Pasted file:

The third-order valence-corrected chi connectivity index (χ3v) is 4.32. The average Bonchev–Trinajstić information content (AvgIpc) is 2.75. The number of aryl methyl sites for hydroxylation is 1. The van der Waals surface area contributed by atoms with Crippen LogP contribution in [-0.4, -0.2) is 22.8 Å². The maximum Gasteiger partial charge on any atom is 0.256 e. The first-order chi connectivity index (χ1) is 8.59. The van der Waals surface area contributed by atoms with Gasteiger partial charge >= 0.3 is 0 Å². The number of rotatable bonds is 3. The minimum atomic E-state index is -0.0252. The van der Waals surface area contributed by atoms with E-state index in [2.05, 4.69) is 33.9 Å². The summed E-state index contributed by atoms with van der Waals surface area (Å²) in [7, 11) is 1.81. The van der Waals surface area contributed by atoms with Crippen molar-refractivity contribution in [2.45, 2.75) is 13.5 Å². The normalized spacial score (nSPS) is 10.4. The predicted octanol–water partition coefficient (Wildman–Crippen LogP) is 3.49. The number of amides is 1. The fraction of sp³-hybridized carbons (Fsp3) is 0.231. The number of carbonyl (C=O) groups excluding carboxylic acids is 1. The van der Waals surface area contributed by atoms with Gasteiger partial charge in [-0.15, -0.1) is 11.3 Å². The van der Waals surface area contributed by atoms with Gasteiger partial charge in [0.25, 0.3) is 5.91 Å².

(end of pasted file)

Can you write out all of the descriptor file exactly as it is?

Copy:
The third-order valence-corrected chi connectivity index (χ3v) is 4.32. The average Bonchev–Trinajstić information content (AvgIpc) is 2.75. The number of aryl methyl sites for hydroxylation is 1. The van der Waals surface area contributed by atoms with Crippen LogP contribution in [-0.4, -0.2) is 22.8 Å². The maximum Gasteiger partial charge on any atom is 0.256 e. The first-order chi connectivity index (χ1) is 8.59. The van der Waals surface area contributed by atoms with Gasteiger partial charge >= 0.3 is 0 Å². The number of rotatable bonds is 3. The minimum atomic E-state index is -0.0252. The van der Waals surface area contributed by atoms with E-state index in [2.05, 4.69) is 33.9 Å². The summed E-state index contributed by atoms with van der Waals surface area (Å²) in [7, 11) is 1.81. The van der Waals surface area contributed by atoms with Crippen molar-refractivity contribution in [2.45, 2.75) is 13.5 Å². The normalized spacial score (nSPS) is 10.4. The predicted octanol–water partition coefficient (Wildman–Crippen LogP) is 3.49. The number of amides is 1. The fraction of sp³-hybridized carbons (Fsp3) is 0.231. The number of carbonyl (C=O) groups excluding carboxylic acids is 1. The van der Waals surface area contributed by atoms with Gasteiger partial charge in [-0.15, -0.1) is 11.3 Å². The van der Waals surface area contributed by atoms with Gasteiger partial charge in [0.25, 0.3) is 5.91 Å².